Consequences of Dental Neglect and Age
There are many reasons why keeping a good dental routine gets harder as we age. Some of us simply lose the ability to brush and floss. Others lose dexterity in their hands because of arthritis or other debilitating conditions. Caring for dentures, let alone brushing and flossing existing teeth can become too much. But lurking in the shadows could be some profoundly serious consequences of dental neglect as we age.
Pain in your mouth is a common sign that something is wrong. As we age our teeth become less sensitive. Nerve cells get pushed back as dentin grows beneath the enamel. As we get older our gums also recede exposing more of your teeth, adding new areas that are difficult to keep clean.
If you no longer feel the same amount of pain, then you will be less likely to do something about it. Often, dental conditions normally kept in check are allowed to progress to more serious situations. After years of unintended neglect, the elderly are left venerable to a plethora of problems.
Compounding the issue is other chronic conditions. Diabetes if not under control, can worsen gum disease. And lingering dry mouth from medications can lead to tooth decay. This happens as saliva is no longer available in quantities needed to dilute and wash away bacteria. These situations are all too common to the elderly.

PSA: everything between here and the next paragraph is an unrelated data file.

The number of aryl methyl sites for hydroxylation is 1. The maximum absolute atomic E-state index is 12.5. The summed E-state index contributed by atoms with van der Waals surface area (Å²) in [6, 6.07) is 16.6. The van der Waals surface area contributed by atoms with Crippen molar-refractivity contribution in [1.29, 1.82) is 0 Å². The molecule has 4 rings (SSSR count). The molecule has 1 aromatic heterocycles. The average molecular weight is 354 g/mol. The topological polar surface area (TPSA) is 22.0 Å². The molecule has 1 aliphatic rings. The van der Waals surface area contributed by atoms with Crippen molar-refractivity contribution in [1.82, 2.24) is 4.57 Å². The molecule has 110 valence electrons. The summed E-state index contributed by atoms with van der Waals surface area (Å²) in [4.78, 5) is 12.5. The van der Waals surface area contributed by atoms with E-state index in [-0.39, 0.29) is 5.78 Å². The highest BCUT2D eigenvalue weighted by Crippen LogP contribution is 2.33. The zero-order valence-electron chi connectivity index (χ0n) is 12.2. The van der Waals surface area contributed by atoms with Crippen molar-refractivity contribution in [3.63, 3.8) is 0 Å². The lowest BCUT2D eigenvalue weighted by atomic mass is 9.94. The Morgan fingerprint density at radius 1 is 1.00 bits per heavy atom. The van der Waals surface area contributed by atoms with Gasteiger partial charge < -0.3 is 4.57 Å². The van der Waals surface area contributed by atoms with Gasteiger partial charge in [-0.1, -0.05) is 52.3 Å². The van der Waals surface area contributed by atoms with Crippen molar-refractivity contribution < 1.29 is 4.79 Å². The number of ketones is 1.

Make a Special Effort or Get Help
Unfortunately, tooth decay and gum disease can be much more serious when we are older. For example, sometimes an abscess or infection can form deep in tooth roots. Left unchecked, infections can travel to other parts of the body like the jaw. In rare cases infections that began in a tooth have spread to the brain causing death. Furthermore, if bacteria enter the bloodstream, it can infect other tissue including heart valves, invoking yet another potentially life-threatening situation.
In summary, we learned that although the consequences of dental neglect as we age are more serious, sometimes we can’t prevent it ourselves. Many of us simply lose the ability to maintain a regular dental regiment.
If this is your situation:
- be resolved to do what you can understanding that it’s important
- get help from caregivers or support workers with dental hygine
- visit your dentist regularly
- report pain of any kind to your dentist
Make an appointment today with Dr. Stephen Mathews at Erbsville Dental, Waterloo. Erbsville Dental is a clinic for the whole family, from pediatrics to geriatrics, Dr. Mathews is your dentist. Erbsville Dental is safe and open during the Ontario wide lockdown for COVID-19.
This article is not intended to be a substitute for professional advice, diagnosis, or treatment. Accordingly, always seek the advice of your Dentist or other healthcare providers regarding a dental condition or treatment.